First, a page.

In the coming weeks, many people will be removing leaves from their yard. This is a good time to remember that a few leaf piles around your yard are beneficial for butterflies and other insects.  Eastern Commas and Mourning Cloak butterflies are two species that overwinter as adults.  These are some of the first butterflies to emerge.  I’ve seen them on mild February days, but they get active in April, and lay eggs for the next generation.

Eastern Comma underside.  See the comma?

Eastern Comma underside. See the comma?

Leaf piles are a favorite place for them to winter, so it is easy to inadvertently destroy these butterflies in a zealous removal of every leaf from the yard. I always leave some banks of leaves along the building foundations and in flower beds.  There are also piles along the wood’s edge of the yard.  These small piles are beneficial to the beds, as well as butterflies, and can be easily removed during the spring yard work.

A Mourning Cloak in April.

An April Mourning Cloak.

Right now the leaves are filling our lives with colors.  So, it is easy to forget how much we yearn for color at the end of winter.  By leaving some leaf piles around your yard you will be providing winter shelter for our earliest butterflies.  This is one instance where being lazy has a nice benefit.

Crow’s Nest: OJR Field Ecology Class Study

By Daniel Barringer, Preserve Manager  Photographs by Jo-An Rechtin and Greg George

A field ecology class taught by Laura George at Owen J. Roberts Senior High has made use of the preserve to teach students scientific survey techniques, using a point-quadrat system in our woods.


No matter what natural resource is being studied, researchers need to know the plant community in which the observations are being made. One technique to determine that is to assess tree species and size along a random transect through the woods. Every 20 meters students stop and measure and name the closest tree species in each of four quadrants.


The students performed this rapid ecological assessment in two different sections of woods here. They also happened to see a bald eagle on their walk back, and then enjoyed a hayride. We are excited for the opportunity this partnership represents—and to introduce new students to the preserve. The class will be back for a couple more sessions this school year.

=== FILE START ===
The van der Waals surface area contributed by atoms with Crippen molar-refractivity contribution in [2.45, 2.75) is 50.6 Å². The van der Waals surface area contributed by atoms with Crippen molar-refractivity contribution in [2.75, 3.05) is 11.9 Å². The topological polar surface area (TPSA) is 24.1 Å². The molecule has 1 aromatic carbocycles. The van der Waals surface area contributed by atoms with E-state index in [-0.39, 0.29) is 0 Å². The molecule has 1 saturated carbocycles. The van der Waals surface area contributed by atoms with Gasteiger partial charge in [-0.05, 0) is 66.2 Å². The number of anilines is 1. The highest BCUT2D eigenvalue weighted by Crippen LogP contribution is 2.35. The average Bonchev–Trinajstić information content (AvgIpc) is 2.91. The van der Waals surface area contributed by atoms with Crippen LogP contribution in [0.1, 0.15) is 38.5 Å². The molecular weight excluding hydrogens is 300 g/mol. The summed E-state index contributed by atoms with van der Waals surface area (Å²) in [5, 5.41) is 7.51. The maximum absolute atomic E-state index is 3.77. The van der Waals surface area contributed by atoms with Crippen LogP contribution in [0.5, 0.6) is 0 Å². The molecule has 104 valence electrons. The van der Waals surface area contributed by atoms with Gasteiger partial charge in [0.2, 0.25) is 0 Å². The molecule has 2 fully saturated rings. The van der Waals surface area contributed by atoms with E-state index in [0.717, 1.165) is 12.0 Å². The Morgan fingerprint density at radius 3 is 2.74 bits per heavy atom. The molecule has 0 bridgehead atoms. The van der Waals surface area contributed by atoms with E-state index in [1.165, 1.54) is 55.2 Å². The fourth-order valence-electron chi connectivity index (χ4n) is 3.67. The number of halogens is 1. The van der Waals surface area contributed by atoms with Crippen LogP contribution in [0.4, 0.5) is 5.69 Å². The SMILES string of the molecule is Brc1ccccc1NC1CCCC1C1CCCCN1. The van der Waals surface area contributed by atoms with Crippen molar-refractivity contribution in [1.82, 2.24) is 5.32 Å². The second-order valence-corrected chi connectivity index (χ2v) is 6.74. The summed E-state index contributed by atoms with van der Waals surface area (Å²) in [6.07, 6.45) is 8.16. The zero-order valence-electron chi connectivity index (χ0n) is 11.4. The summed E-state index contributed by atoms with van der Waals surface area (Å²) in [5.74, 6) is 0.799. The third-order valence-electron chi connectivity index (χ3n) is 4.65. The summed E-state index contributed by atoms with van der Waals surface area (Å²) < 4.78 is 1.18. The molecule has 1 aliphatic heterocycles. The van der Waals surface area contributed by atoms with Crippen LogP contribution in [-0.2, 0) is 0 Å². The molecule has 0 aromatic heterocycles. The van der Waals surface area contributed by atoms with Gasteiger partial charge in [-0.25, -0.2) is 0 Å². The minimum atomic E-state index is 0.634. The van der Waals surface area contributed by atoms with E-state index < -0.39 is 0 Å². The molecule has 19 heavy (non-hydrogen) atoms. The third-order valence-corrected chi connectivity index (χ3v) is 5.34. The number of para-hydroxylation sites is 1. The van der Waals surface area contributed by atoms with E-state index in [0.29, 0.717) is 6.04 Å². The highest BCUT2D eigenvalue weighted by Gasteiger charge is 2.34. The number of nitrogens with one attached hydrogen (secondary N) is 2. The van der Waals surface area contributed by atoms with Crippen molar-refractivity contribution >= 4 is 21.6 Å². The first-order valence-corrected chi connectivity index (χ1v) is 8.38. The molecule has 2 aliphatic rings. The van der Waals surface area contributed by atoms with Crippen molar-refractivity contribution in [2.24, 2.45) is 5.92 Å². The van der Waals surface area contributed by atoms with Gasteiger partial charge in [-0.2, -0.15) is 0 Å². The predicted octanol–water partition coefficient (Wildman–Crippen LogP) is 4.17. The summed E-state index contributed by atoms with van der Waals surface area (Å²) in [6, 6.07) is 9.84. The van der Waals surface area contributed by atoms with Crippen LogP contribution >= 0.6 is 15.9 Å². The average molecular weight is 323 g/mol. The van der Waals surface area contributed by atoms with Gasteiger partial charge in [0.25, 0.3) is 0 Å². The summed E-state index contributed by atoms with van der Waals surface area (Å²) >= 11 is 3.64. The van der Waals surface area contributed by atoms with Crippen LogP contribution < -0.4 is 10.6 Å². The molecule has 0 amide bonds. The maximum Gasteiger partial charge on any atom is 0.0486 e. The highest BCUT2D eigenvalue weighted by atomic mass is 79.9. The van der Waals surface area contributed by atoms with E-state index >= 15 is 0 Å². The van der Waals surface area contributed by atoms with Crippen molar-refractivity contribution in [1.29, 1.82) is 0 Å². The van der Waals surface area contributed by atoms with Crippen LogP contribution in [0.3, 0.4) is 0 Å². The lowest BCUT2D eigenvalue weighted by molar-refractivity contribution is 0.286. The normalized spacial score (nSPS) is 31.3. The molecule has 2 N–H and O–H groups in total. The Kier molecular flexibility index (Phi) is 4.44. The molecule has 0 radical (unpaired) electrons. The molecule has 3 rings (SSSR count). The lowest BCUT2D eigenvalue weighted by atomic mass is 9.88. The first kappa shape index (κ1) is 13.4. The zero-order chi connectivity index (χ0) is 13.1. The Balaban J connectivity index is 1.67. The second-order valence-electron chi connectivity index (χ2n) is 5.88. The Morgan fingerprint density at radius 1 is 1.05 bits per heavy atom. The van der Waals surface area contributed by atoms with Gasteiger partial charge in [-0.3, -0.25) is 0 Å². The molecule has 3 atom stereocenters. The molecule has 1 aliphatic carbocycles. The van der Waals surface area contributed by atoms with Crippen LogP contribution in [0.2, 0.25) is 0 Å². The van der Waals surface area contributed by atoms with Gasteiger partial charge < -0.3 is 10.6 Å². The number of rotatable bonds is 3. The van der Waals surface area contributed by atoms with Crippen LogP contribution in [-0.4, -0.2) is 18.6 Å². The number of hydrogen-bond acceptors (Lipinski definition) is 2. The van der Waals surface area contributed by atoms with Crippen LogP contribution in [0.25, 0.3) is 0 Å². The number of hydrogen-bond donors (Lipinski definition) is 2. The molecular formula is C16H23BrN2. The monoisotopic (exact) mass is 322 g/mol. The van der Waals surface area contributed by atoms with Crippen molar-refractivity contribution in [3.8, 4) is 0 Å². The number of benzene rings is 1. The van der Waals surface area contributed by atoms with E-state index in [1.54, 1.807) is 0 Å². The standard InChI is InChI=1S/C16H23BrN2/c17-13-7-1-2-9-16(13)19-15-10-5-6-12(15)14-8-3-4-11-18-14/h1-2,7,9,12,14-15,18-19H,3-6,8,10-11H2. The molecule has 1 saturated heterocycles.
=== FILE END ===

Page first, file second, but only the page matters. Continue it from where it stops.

Mariton: Some Inspiration

by Tim Burris, Preserve Manager


There is an area along the Woods Trail that has captured my attention since I started working at Mariton. It is a section of forest that is almost entirely Tulip trees (Lireodendron tulipifera).  I have watched how the light moves through it at in all seasons, and at all times of the day.  I commented to someone once that it reminds me of a cathedral, and he informed me that indeed the designers of European cathedrals took inspiration from similar forests.  Whether that is true or not doesn’t matter.  Other visitors have told me that they get the same impression.  There are tall narrow windows letting shafts of light in amongst the columns.

Mariton: Fall Nature Walks

by Tim Burris, Preserve Manager.  Photos by Carole Mebus.

Blue-stemmed Goldenrod with a visitor.

Blue-stemmed Goldenrod with a visitor.

Our Fall Nature Walks started on Tuesday, and will continue through October. It was a little overcast, but there was no rain.  Right away we came upon small patches of Blue-stemmed Goldenrod (Solidago caesia) along the trails.  This is one of my favorite fall wildflowers.  It brightens up the forest with its brilliant yellow blossoms, especially on a cloud day.  (And it catches the attention of pollinators like this bumble bee.)

New York Aster

New York Aster